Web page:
Australian Trade Minister Rebuffs Indonesian Pressure on Israel
(Bloomberg) -- Australian Trade Minister Simon Birmingham signaled the country isn’t likely to succumb to pressure from Indonesia, which has suggested it won’t sign a negotiated free-trade deal as long as Australia is considering moving its Israeli embassy to Jerusalem.
Australia “won’t be dictated to” in foreign policy, Birmingham said on ABC TV’s Insiders program Sunday.
The FTA is unlikely to come into effect while Australia considers moving its Israeli embassy to Jerusalem, the Australian Financial Review reported Nov. 14, citing Indonesian Trade Minister Enggaritiasto Lukita. Australian Prime Minister Scott Morrison said last month that he is considering following U.S. President Donald Trump’s lead in moving the nation’s embassy in Israel to Jerusalem.
Australia and Indonesia in August concluded talks that began in 2010 on a free-trade deal. In 2017, two-way trade of goods between the nations was A$11.2 billion ($8.2 billion), making Indonesia Australia’s 14th-largest trading partner.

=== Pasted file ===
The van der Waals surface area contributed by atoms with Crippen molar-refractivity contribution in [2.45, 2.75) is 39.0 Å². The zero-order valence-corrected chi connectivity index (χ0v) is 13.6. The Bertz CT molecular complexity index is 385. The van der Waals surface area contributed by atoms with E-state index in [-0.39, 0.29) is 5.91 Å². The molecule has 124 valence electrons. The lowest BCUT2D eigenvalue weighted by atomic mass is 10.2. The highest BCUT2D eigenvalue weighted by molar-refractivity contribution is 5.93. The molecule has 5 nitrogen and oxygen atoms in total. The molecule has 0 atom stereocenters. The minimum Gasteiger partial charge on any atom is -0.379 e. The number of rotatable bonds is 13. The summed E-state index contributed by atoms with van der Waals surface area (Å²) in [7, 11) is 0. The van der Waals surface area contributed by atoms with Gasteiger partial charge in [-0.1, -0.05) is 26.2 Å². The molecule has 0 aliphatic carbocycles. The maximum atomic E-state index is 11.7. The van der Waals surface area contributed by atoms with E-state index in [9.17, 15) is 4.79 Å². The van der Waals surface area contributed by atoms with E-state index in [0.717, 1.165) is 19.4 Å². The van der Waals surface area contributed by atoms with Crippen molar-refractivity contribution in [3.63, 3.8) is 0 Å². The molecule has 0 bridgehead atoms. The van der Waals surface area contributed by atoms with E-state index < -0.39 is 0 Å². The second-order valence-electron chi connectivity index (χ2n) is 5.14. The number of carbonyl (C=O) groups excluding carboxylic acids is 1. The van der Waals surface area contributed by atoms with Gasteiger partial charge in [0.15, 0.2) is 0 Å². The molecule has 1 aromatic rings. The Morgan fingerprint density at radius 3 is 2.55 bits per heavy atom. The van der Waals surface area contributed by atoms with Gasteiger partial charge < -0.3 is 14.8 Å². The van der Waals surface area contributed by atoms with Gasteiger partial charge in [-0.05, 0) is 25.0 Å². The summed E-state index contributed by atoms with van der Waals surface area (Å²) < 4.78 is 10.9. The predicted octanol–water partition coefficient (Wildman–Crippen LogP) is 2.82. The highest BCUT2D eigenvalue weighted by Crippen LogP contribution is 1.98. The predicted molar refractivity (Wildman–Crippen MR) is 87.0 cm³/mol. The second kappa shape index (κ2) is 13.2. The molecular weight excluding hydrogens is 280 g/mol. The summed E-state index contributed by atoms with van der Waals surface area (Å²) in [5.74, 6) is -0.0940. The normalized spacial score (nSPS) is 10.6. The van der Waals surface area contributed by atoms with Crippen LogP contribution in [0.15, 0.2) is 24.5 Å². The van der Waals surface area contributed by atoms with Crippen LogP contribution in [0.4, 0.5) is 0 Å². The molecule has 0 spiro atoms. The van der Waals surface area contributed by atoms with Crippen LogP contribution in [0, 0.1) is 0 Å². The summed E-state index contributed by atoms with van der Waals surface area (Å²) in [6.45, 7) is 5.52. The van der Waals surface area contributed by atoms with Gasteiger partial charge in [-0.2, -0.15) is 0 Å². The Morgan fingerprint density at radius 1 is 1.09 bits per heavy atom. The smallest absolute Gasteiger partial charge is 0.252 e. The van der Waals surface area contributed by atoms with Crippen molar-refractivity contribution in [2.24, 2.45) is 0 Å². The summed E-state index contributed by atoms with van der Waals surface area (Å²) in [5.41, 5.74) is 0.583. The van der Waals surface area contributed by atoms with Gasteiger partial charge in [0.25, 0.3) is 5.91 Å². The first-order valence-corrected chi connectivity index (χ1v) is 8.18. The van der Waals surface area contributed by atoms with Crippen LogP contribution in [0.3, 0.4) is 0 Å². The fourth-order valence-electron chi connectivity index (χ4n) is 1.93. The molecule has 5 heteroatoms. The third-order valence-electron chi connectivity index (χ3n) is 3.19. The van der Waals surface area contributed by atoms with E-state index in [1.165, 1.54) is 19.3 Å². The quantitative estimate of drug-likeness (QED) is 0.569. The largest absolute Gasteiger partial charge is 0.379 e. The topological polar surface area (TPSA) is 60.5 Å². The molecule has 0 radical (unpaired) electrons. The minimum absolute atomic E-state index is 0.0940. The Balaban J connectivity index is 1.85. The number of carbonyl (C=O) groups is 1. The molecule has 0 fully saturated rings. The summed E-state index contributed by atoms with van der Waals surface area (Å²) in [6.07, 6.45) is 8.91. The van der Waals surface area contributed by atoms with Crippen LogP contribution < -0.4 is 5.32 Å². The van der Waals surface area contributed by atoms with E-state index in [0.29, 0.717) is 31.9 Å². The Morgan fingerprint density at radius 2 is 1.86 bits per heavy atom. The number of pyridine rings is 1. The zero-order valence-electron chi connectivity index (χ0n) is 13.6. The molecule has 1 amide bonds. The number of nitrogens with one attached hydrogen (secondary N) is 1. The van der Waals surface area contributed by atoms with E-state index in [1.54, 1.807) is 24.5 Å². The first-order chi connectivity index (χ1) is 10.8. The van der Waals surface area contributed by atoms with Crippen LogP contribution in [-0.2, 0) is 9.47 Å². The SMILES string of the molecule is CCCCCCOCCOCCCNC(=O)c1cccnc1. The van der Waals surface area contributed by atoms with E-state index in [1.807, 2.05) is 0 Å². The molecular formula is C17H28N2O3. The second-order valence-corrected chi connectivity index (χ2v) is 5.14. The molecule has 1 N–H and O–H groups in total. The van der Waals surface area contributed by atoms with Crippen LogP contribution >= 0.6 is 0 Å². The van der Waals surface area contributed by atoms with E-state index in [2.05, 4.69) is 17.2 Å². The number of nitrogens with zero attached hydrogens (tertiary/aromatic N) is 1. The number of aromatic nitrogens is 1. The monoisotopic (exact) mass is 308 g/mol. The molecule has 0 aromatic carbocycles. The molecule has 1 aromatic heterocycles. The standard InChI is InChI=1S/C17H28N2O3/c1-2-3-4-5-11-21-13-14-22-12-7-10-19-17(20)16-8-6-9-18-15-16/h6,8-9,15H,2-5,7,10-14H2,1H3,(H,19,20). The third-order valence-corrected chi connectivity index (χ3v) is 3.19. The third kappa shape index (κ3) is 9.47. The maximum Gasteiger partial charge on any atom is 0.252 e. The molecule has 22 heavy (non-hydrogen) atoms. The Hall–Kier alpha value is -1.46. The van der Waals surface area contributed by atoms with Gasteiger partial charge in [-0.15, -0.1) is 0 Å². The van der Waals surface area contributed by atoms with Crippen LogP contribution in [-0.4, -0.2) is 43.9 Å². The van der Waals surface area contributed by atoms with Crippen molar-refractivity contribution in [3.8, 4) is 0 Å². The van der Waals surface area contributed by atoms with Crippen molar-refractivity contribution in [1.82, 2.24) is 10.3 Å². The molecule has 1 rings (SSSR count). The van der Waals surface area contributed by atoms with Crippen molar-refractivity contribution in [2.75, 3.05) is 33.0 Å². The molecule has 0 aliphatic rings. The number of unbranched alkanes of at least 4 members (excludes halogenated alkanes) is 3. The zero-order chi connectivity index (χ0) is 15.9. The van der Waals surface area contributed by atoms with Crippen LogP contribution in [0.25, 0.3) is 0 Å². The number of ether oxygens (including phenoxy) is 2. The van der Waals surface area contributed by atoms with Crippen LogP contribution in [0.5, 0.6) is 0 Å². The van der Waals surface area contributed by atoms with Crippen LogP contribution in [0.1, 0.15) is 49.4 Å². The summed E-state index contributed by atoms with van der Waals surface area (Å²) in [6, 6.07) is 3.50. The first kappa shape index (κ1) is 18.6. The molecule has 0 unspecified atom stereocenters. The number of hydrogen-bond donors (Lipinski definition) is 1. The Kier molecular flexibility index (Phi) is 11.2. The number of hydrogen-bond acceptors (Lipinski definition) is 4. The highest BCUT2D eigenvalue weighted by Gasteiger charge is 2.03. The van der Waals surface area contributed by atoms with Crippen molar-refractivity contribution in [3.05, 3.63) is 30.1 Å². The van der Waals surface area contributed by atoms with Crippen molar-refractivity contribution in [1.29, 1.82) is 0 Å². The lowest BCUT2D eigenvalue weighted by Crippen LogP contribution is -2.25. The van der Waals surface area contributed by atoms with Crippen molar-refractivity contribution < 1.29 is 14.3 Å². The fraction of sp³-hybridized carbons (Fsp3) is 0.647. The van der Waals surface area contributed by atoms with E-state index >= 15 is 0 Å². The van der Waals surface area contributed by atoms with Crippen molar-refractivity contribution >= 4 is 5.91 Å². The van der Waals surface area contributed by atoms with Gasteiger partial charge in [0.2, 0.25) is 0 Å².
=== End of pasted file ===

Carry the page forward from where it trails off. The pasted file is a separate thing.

Morrison said in a Bloomberg Television interview on Nov. 12 that there’s “no hurry” to sign the deal despite negotiations being concluded and earlier indications the pact would be officially announced this year.
Indonesia’s concerns about the Australian embassy in Israel are “a quite separate matter,” Birmingham said Sunday. Australia will consider the economic and security implications of the embassy decision in the next few weeks to make a fully informed decision that is aligned to its national interest, he said.
Birmingham also criticized U.S. trade tariffs.
“All of those protectionist instincts, all of those increases in the tariffs are of course a potential dampener to global economic growth and that has repercussions to us and every other country,” said Birmingham.
The U.S. has targeted $250 billion in Chinese imports for tariffs. In retaliation, China has identified levies for $110 billion in imports from the U.S. and has effectively shut off its purchases of key American agricultural exports including soybeans.
China’s President Xi Jinping said at the Asia-Pacific Economic Cooperation CEO summit on Saturday in Papua New Guinea that a trade war will produce “no winners.” Implementing tariffs and cutting economic ties “is a short-sighted approach” doomed to failure.
“We’ve been encouraged by some of the recent signs that suggest there has been between President Xi and Donald Trump increasing levels of dialog and we hope that will continue in the G20,” said Birmingham.